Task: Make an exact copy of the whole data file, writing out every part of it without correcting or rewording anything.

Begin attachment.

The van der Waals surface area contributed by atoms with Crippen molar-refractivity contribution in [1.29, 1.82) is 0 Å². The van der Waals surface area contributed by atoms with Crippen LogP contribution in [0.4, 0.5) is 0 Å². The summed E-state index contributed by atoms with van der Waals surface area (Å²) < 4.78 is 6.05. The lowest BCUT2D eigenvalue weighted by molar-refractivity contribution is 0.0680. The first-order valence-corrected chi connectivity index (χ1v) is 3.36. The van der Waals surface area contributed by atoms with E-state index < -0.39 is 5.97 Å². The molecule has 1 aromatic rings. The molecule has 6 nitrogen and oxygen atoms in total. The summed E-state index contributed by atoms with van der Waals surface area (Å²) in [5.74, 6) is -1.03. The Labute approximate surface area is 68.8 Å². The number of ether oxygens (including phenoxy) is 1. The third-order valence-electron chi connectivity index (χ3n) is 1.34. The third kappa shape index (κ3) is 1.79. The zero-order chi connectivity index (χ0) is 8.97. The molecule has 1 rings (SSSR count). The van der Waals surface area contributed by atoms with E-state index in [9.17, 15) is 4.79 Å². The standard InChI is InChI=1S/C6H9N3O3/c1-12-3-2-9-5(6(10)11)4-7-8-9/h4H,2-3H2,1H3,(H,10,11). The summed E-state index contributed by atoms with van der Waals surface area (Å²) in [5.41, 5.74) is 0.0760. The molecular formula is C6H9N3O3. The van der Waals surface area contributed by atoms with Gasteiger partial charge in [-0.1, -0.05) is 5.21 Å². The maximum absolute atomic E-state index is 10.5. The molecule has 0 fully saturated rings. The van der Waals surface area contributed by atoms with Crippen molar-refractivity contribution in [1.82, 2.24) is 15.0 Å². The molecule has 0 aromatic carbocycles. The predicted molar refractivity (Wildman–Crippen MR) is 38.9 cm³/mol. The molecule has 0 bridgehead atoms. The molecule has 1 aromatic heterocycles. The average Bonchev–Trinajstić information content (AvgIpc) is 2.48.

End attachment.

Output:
The van der Waals surface area contributed by atoms with Crippen molar-refractivity contribution in [1.29, 1.82) is 0 Å². The van der Waals surface area contributed by atoms with Crippen LogP contribution in [0.4, 0.5) is 0 Å². The summed E-state index contributed by atoms with van der Waals surface area (Å²) < 4.78 is 6.05. The lowest BCUT2D eigenvalue weighted by molar-refractivity contribution is 0.0680. The first-order valence-corrected chi connectivity index (χ1v) is 3.36. The van der Waals surface area contributed by atoms with E-state index < -0.39 is 5.97 Å². The molecule has 1 aromatic rings. The molecule has 6 nitrogen and oxygen atoms in total. The summed E-state index contributed by atoms with van der Waals surface area (Å²) in [5.74, 6) is -1.03. The Labute approximate surface area is 68.8 Å². The number of ether oxygens (including phenoxy) is 1. The third-order valence-electron chi connectivity index (χ3n) is 1.34. The third kappa shape index (κ3) is 1.79. The zero-order chi connectivity index (χ0) is 8.97. The molecule has 1 rings (SSSR count). The van der Waals surface area contributed by atoms with E-state index in [9.17, 15) is 4.79 Å². The standard InChI is InChI=1S/C6H9N3O3/c1-12-3-2-9-5(6(10)11)4-7-8-9/h4H,2-3H2,1H3,(H,10,11). The summed E-state index contributed by atoms with van der Waals surface area (Å²) in [5.41, 5.74) is 0.0760. The molecular formula is C6H9N3O3. The van der Waals surface area contributed by atoms with Gasteiger partial charge in [-0.1, -0.05) is 5.21 Å². The maximum absolute atomic E-state index is 10.5. The molecule has 0 fully saturated rings. The van der Waals surface area contributed by atoms with Crippen molar-refractivity contribution in [1.82, 2.24) is 15.0 Å². The molecule has 0 aromatic carbocycles. The predicted molar refractivity (Wildman–Crippen MR) is 38.9 cm³/mol. The molecule has 0 bridgehead atoms. The molecule has 1 aromatic heterocycles. The average Bonchev–Trinajstić information content (AvgIpc) is 2.48.